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D.C. Lottery schedules public meetings on online gambling
The D.C. Lottery has rolled out a schedule of meetings in each of the city's eight wards to discuss its controversial online gambling program.
Lottery Director Buddy Roogow said details were ironed out earlier this week before the dates, spanning Aug. 16 to Sept. 14, were announced Thursday.
The Internet gambling program, known as i-Gaming, would be the first of its kind in the nation. Yet questions about its community impact and how it passed muster with the D.C. Council in the first place caused city officials to tap the brakes on the program to pursue input from residents.
Authorized by a measure tucked into a supplemental budget bill in December by council member Michael A. Brown, at-large independent, it was not subject to hearings or other forms of public vetting.
The program would allow registered persons within the District to wager money on games such as poker and blackjack within their homes or on their laptops at "trusted sites" in designated hotels or other areas, mainly so visitors to the city also can play.
The form and location of the public areas — colloquially known as "hot spots" — became a source of contention in addition to questions surrounding gambling addiction and "randomly generated numbers" games that were condemned by some as online slot machines.
The lottery quickly found itself trying to quell the public outcry as it attempted to implement the law to gain the revenue calculated into the fiscal year 2012 budget and keep up with gambling ventures in neighboring states.
One council member, Ward 6 Democrat Tommy Wells, said in a recent interview that the bill ought to be repealed.
"I can't comment on the council's actions or their comments," Mr. Roogow said Thursday. "As of now, it's in the law. … Lacking other direction, we're still moving forward in what we hope is the most responsible way."
Council member Jack Evans, Ward 2 Democrat, asked for additional public input on the program before its scheduled start date in early September, based on comments at a June hearing on the issue.
The lottery agreed to delay implementation and set up meetings throughout the city.
Mr. Roogow said the meetings will allow lottery officials to present a PowerPoint explanation of the i-Gaming program and dispel myths about its impact on communities.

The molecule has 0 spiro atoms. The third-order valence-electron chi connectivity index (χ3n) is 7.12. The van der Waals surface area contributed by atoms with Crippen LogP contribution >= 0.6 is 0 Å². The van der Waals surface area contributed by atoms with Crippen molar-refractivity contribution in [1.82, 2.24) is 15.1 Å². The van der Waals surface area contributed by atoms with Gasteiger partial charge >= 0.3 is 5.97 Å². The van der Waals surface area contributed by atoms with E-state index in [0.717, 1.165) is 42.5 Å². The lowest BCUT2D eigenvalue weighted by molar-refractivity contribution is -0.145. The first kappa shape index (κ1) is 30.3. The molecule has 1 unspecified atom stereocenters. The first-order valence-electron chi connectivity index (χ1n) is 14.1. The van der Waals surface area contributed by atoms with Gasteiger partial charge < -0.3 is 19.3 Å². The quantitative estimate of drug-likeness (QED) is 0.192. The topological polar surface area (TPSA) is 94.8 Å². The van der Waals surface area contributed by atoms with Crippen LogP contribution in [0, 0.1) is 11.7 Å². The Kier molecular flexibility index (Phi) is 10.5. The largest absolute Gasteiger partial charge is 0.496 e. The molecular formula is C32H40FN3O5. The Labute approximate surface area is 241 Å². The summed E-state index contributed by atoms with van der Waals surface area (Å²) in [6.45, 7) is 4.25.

"These are not brick-and-mortar casinos," he said. "There isn't an impact on traffic. There's not an impact on zoning regulations."
The first meeting is for leaders of advisory neighborhood commissions, one day before the Ward 4 meeting at the Petworth Library on Aug. 17.
The meetings, hosted at libraries and community centers, will contain a question-and-answer period that gives preference to residents of the ward in which the meeting is held, Mr. Roogow said.
Each ward's council member has been invited to come to his or her respective meeting, although the lottery has not yet confirmed whether each will attend.
"They probably didn't see [the schedule] in their mailboxes until today," Mr. Roogow said.
The final meeting is scheduled for Sept. 8 in Ward 6 before a meeting for the full council on Sept. 14.
Proponents of i-Gaming say the program is an innovative way to bring money into city coffers while regulating an online hobby that people engage in, illegally, on offshore websites.
They contend that i-Gaming is needed to compete with a casino project under construction at Arundel Mills in Maryland and an already successful casino at Charles Town, W.Va.
"People are taking their money out of the District," Mr. Roogow said, "and doing these things in West Virginia, Delaware or Maryland."
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About the Author
Tom Howell Jr. covers politics for The Washington Times. He can be reached at email@example.com.
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